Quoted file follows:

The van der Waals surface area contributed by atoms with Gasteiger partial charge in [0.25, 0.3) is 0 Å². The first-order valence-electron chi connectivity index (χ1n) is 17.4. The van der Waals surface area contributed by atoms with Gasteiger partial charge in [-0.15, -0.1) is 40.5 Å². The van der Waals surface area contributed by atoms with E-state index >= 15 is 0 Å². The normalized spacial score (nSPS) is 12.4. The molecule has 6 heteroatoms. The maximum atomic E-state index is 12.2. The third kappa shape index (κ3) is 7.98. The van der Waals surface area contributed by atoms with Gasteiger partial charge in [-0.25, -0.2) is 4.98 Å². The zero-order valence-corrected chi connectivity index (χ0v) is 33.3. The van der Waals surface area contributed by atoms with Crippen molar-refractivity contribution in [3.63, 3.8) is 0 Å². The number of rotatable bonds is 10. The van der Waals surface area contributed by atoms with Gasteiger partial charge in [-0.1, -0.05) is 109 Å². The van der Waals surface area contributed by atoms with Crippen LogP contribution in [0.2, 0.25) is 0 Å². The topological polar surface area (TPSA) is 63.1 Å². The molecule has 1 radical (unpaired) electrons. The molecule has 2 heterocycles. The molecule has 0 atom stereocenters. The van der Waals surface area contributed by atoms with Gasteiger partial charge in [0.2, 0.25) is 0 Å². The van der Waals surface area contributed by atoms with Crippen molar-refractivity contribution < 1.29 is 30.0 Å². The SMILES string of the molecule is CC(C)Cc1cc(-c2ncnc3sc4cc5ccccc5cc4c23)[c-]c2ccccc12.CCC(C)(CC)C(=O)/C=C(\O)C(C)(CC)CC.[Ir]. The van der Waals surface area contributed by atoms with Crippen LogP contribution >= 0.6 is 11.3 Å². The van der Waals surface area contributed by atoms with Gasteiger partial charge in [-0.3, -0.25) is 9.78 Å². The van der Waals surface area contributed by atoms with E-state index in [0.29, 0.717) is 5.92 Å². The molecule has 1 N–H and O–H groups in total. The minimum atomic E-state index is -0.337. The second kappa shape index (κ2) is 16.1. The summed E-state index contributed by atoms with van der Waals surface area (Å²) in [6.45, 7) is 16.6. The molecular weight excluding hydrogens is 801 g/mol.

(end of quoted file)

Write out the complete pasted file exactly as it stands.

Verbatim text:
The van der Waals surface area contributed by atoms with Gasteiger partial charge in [0.25, 0.3) is 0 Å². The first-order valence-electron chi connectivity index (χ1n) is 17.4. The van der Waals surface area contributed by atoms with Gasteiger partial charge in [-0.15, -0.1) is 40.5 Å². The van der Waals surface area contributed by atoms with E-state index >= 15 is 0 Å². The normalized spacial score (nSPS) is 12.4. The molecule has 6 heteroatoms. The maximum atomic E-state index is 12.2. The third kappa shape index (κ3) is 7.98. The van der Waals surface area contributed by atoms with Gasteiger partial charge in [-0.25, -0.2) is 4.98 Å². The zero-order valence-corrected chi connectivity index (χ0v) is 33.3. The van der Waals surface area contributed by atoms with Crippen molar-refractivity contribution in [3.63, 3.8) is 0 Å². The number of rotatable bonds is 10. The van der Waals surface area contributed by atoms with Gasteiger partial charge in [-0.1, -0.05) is 109 Å². The van der Waals surface area contributed by atoms with Crippen LogP contribution in [0.2, 0.25) is 0 Å². The topological polar surface area (TPSA) is 63.1 Å². The molecule has 1 radical (unpaired) electrons. The molecule has 2 heterocycles. The molecule has 0 atom stereocenters. The van der Waals surface area contributed by atoms with Gasteiger partial charge in [0.2, 0.25) is 0 Å². The van der Waals surface area contributed by atoms with Crippen molar-refractivity contribution < 1.29 is 30.0 Å². The SMILES string of the molecule is CC(C)Cc1cc(-c2ncnc3sc4cc5ccccc5cc4c23)[c-]c2ccccc12.CCC(C)(CC)C(=O)/C=C(\O)C(C)(CC)CC.[Ir]. The van der Waals surface area contributed by atoms with Crippen LogP contribution >= 0.6 is 11.3 Å². The van der Waals surface area contributed by atoms with Gasteiger partial charge in [-0.3, -0.25) is 9.78 Å². The van der Waals surface area contributed by atoms with E-state index in [0.29, 0.717) is 5.92 Å². The molecule has 1 N–H and O–H groups in total. The minimum atomic E-state index is -0.337. The second kappa shape index (κ2) is 16.1. The summed E-state index contributed by atoms with van der Waals surface area (Å²) in [6.45, 7) is 16.6. The molecular weight excluding hydrogens is 801 g/mol.